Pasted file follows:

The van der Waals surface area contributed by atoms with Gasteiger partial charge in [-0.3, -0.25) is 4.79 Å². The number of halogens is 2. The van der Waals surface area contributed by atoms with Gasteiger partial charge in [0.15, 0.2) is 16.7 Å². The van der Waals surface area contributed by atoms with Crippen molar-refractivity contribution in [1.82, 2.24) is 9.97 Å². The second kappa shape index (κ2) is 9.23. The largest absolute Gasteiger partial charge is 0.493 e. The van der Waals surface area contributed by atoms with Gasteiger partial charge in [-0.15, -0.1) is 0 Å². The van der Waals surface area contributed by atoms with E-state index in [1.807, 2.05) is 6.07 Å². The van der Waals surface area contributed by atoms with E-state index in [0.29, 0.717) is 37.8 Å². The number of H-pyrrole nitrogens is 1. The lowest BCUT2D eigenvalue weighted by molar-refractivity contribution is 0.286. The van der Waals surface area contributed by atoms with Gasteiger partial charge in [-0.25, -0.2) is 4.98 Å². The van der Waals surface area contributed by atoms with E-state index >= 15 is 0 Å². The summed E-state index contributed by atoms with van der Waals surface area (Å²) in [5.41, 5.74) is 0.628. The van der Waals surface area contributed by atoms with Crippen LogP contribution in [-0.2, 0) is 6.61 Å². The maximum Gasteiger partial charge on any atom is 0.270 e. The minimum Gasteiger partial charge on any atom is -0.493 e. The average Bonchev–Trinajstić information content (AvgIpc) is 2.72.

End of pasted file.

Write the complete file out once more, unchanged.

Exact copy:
The van der Waals surface area contributed by atoms with Gasteiger partial charge in [-0.3, -0.25) is 4.79 Å². The number of halogens is 2. The van der Waals surface area contributed by atoms with Gasteiger partial charge in [0.15, 0.2) is 16.7 Å². The van der Waals surface area contributed by atoms with Crippen molar-refractivity contribution in [1.82, 2.24) is 9.97 Å². The second kappa shape index (κ2) is 9.23. The largest absolute Gasteiger partial charge is 0.493 e. The van der Waals surface area contributed by atoms with Gasteiger partial charge in [-0.15, -0.1) is 0 Å². The van der Waals surface area contributed by atoms with E-state index in [1.807, 2.05) is 6.07 Å². The van der Waals surface area contributed by atoms with E-state index in [0.29, 0.717) is 37.8 Å². The number of H-pyrrole nitrogens is 1. The lowest BCUT2D eigenvalue weighted by molar-refractivity contribution is 0.286. The van der Waals surface area contributed by atoms with Gasteiger partial charge in [-0.25, -0.2) is 4.98 Å². The van der Waals surface area contributed by atoms with E-state index >= 15 is 0 Å². The summed E-state index contributed by atoms with van der Waals surface area (Å²) in [5.41, 5.74) is 0.628. The van der Waals surface area contributed by atoms with Crippen LogP contribution in [-0.2, 0) is 6.61 Å². The maximum Gasteiger partial charge on any atom is 0.270 e. The minimum Gasteiger partial charge on any atom is -0.493 e. The average Bonchev–Trinajstić information content (AvgIpc) is 2.72.